Government has started paying corporate outstanding tax refunds signifying its commitment to lay down good relationship with the private sector.
In the recent years the corporates have been expressing concern over delays by the government on Value Added Tax saying their businesses were being financially suffering.
However, Shanta Gold, the East Africa-focused gold producer, last week informed its shareholders that the government has paid 3.4 million US dollars outstanding refunds.
"Shanta Gold is pleased to announce that it has received a VAT refund of 3.4 million US dollars," the gold firm said in statement.
The payment was made up of a 1.9 million US dollars offset against corporate taxes payable in 2016 and 2017 and a cash payment to the Shanta Gold of 1.5 million US dollars. The current VAT receivable, according to Shanta Gold, balance has reduced to 13.4 million US dollars.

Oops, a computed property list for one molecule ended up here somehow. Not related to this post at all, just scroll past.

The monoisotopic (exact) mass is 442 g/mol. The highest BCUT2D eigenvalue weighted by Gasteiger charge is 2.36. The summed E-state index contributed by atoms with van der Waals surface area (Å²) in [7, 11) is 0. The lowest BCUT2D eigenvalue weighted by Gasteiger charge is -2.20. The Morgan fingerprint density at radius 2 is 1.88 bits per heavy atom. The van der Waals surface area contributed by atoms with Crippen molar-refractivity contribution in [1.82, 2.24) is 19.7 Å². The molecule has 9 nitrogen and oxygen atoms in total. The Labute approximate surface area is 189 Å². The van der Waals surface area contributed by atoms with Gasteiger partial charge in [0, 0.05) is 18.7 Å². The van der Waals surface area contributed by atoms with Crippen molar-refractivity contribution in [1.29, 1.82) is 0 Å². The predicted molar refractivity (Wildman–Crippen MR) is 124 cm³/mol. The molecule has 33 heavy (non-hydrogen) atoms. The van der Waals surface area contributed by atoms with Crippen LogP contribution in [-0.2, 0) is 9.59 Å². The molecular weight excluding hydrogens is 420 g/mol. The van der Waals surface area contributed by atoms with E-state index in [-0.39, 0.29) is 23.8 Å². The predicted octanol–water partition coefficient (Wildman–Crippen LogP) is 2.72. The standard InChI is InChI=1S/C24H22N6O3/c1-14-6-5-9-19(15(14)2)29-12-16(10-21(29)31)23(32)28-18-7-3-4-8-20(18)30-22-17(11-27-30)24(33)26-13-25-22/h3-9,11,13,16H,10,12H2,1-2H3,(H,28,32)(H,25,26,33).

The last time Shanta Gold received was last April, ever since until last week being a year and half. "No VAT was returned to Shanta during the [period]," Shanta said in Q1 financial statement.
The company said then was discussing with the government around progressing the refunding of VAT. The gold miner also wanted to offset corporate tax payments against government approved VAT refunds due to the company.
"As a result of the large sum now outstanding in VAT refunds, the company continues to defer non-essential capital expenditure while it completes the development of its underground mine at New Luika," Shanta said.